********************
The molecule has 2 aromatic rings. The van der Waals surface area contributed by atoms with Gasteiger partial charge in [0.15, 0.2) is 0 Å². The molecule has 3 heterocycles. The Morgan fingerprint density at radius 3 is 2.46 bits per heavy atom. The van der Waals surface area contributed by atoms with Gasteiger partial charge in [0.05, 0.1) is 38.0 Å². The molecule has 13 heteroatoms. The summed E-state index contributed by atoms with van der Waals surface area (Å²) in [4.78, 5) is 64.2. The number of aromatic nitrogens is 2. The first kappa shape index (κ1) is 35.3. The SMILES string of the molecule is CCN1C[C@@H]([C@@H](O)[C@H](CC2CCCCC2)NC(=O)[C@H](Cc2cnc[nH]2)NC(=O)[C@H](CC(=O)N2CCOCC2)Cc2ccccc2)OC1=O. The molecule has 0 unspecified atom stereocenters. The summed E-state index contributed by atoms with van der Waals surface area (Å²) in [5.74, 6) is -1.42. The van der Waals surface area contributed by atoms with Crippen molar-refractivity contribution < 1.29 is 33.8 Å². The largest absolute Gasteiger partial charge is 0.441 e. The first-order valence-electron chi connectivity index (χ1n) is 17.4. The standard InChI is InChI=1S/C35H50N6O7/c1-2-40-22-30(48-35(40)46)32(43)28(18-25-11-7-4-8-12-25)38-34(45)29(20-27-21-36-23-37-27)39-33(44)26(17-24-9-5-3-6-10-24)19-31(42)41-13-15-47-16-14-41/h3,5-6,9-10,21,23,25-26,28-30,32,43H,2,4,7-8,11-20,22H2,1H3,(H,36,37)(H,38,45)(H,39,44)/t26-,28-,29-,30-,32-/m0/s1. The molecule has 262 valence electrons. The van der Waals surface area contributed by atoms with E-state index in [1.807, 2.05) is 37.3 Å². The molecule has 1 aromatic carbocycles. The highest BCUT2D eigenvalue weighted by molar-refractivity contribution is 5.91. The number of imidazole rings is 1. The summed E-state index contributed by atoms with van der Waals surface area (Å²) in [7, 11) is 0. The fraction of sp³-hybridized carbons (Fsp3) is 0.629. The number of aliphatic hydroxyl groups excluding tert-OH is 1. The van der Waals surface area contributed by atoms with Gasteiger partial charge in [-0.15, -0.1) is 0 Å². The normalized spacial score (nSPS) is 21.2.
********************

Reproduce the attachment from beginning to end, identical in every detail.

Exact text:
The molecule has 2 aromatic rings. The van der Waals surface area contributed by atoms with Gasteiger partial charge in [0.15, 0.2) is 0 Å². The molecule has 3 heterocycles. The Morgan fingerprint density at radius 3 is 2.46 bits per heavy atom. The van der Waals surface area contributed by atoms with Gasteiger partial charge in [0.05, 0.1) is 38.0 Å². The molecule has 13 heteroatoms. The summed E-state index contributed by atoms with van der Waals surface area (Å²) in [4.78, 5) is 64.2. The number of aromatic nitrogens is 2. The first kappa shape index (κ1) is 35.3. The SMILES string of the molecule is CCN1C[C@@H]([C@@H](O)[C@H](CC2CCCCC2)NC(=O)[C@H](Cc2cnc[nH]2)NC(=O)[C@H](CC(=O)N2CCOCC2)Cc2ccccc2)OC1=O. The molecule has 0 unspecified atom stereocenters. The summed E-state index contributed by atoms with van der Waals surface area (Å²) in [5.74, 6) is -1.42. The van der Waals surface area contributed by atoms with Crippen molar-refractivity contribution < 1.29 is 33.8 Å². The largest absolute Gasteiger partial charge is 0.441 e. The first-order valence-electron chi connectivity index (χ1n) is 17.4. The standard InChI is InChI=1S/C35H50N6O7/c1-2-40-22-30(48-35(40)46)32(43)28(18-25-11-7-4-8-12-25)38-34(45)29(20-27-21-36-23-37-27)39-33(44)26(17-24-9-5-3-6-10-24)19-31(42)41-13-15-47-16-14-41/h3,5-6,9-10,21,23,25-26,28-30,32,43H,2,4,7-8,11-20,22H2,1H3,(H,36,37)(H,38,45)(H,39,44)/t26-,28-,29-,30-,32-/m0/s1. The molecule has 262 valence electrons. The van der Waals surface area contributed by atoms with E-state index in [1.807, 2.05) is 37.3 Å². The molecule has 1 aromatic carbocycles. The highest BCUT2D eigenvalue weighted by molar-refractivity contribution is 5.91. The number of imidazole rings is 1. The summed E-state index contributed by atoms with van der Waals surface area (Å²) in [7, 11) is 0. The fraction of sp³-hybridized carbons (Fsp3) is 0.629. The number of aliphatic hydroxyl groups excluding tert-OH is 1. The van der Waals surface area contributed by atoms with Gasteiger partial charge in [-0.15, -0.1) is 0 Å². The normalized spacial score (nSPS) is 21.2.